Sports Direct International dropped by 5.64 percent. The company reported a higher profit for its first half, but has decided not to pay a dividend in respect of the half-year.

Centamin has received a $65 million claim from the Egyptian General Petroleum Corp. for diesel fuel supplied from December 2009 to January 2012. The company said its mine will be put on care and maintenance until the issues are satisfactorily resolved. The stock sank by 47.44 percent.

Deutsche Bank upgraded HSBC to ''Buy'' from ''Hold.'' The stock finished down by 0.06 percent.

Nestle fell by 0.33 percent in Zurich. The stock was upgraded to ''Overweight'' from ''Equalweight'' at Barclays.

Retail sales in the U.S. rose by less than expected in the month of November, according to a report released by the Commerce Department on Thursday, with a sharp drop in sales by gas stations partly offsetting strength in other sectors.

The Commerce Department said retail sales increased by 0.3 percent in November following a 0.3 percent decrease in October. Economists had been expecting retail sales to increase by about 0.6 percent.

First-time claims for U.S. unemployment benefits unexpectedly showed a notable decrease in the week ended December 8th, according to a report released by the Labor Department on Thursday.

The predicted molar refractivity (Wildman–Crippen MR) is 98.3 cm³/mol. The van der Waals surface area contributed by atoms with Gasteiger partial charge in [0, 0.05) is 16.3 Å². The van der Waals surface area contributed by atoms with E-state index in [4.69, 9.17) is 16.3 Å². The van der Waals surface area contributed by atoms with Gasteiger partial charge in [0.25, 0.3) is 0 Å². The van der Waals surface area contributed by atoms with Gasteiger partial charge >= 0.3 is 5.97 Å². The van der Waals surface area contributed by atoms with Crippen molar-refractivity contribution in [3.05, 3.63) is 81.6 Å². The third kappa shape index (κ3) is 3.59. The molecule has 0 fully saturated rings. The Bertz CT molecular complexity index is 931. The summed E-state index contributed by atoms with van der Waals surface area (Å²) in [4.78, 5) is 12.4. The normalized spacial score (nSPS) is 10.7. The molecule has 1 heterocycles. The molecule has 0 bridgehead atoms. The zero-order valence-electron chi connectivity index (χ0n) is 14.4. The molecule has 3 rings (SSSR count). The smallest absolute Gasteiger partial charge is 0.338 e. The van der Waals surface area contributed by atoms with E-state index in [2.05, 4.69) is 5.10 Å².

The report showed that initial jobless claims fell to 343,000, a decrease of 29,000 from the previous week's revised figure of 372,000. Economists had expected jobless claims to come in unchanged compared to the 370,000 originally reported for the previous week.

With wholesale energy prices showing a sharp drop in the month of November, the Labor Department released a report on Thursday showing that producer prices for the month fell by more than economists had anticipated.

The report showed that the Labor Department's producer price index fell by 0.8 percent in November following a 0.2 percent drop in October. Economists had been expecting prices to fall by about 0.5 percent.

Business inventories in the U.S. increased in line with economist estimates in the month of October, according to a report released by the Commerce Department on Thursday, although the report also showed a drop in business sales.

The report showed that business inventories rose by 0.4 percent in October following a 0.7 percent increase in September. The increase in inventories matched the expectations of economists.

by RTTNews Staff Writer